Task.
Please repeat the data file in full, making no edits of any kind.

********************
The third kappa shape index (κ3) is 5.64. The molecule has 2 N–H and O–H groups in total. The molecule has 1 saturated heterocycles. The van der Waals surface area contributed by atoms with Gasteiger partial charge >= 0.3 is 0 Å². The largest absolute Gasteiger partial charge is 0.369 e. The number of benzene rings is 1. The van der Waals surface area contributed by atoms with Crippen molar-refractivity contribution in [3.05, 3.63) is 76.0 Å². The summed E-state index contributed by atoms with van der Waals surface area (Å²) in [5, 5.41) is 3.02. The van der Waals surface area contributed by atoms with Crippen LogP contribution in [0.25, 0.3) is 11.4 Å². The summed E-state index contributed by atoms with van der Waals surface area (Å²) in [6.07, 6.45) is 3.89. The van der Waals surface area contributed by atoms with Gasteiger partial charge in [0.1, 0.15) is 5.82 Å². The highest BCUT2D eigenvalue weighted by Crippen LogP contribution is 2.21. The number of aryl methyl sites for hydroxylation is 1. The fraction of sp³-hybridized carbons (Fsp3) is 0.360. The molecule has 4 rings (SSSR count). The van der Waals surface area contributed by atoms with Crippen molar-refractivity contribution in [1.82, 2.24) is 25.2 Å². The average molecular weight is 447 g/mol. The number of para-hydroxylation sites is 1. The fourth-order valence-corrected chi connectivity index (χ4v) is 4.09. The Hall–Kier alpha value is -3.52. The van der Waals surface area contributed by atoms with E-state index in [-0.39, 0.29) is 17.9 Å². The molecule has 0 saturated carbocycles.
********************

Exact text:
The third kappa shape index (κ3) is 5.64. The molecule has 2 N–H and O–H groups in total. The molecule has 1 saturated heterocycles. The van der Waals surface area contributed by atoms with Gasteiger partial charge >= 0.3 is 0 Å². The largest absolute Gasteiger partial charge is 0.369 e. The number of benzene rings is 1. The van der Waals surface area contributed by atoms with Crippen molar-refractivity contribution in [3.05, 3.63) is 76.0 Å². The summed E-state index contributed by atoms with van der Waals surface area (Å²) in [5, 5.41) is 3.02. The van der Waals surface area contributed by atoms with Crippen LogP contribution in [0.25, 0.3) is 11.4 Å². The summed E-state index contributed by atoms with van der Waals surface area (Å²) in [6.07, 6.45) is 3.89. The van der Waals surface area contributed by atoms with Gasteiger partial charge in [0.1, 0.15) is 5.82 Å². The highest BCUT2D eigenvalue weighted by Crippen LogP contribution is 2.21. The number of aryl methyl sites for hydroxylation is 1. The fraction of sp³-hybridized carbons (Fsp3) is 0.360. The molecule has 4 rings (SSSR count). The van der Waals surface area contributed by atoms with Crippen molar-refractivity contribution in [1.82, 2.24) is 25.2 Å². The average molecular weight is 447 g/mol. The number of para-hydroxylation sites is 1. The fourth-order valence-corrected chi connectivity index (χ4v) is 4.09. The Hall–Kier alpha value is -3.52. The van der Waals surface area contributed by atoms with E-state index in [-0.39, 0.29) is 17.9 Å². The molecule has 0 saturated carbocycles.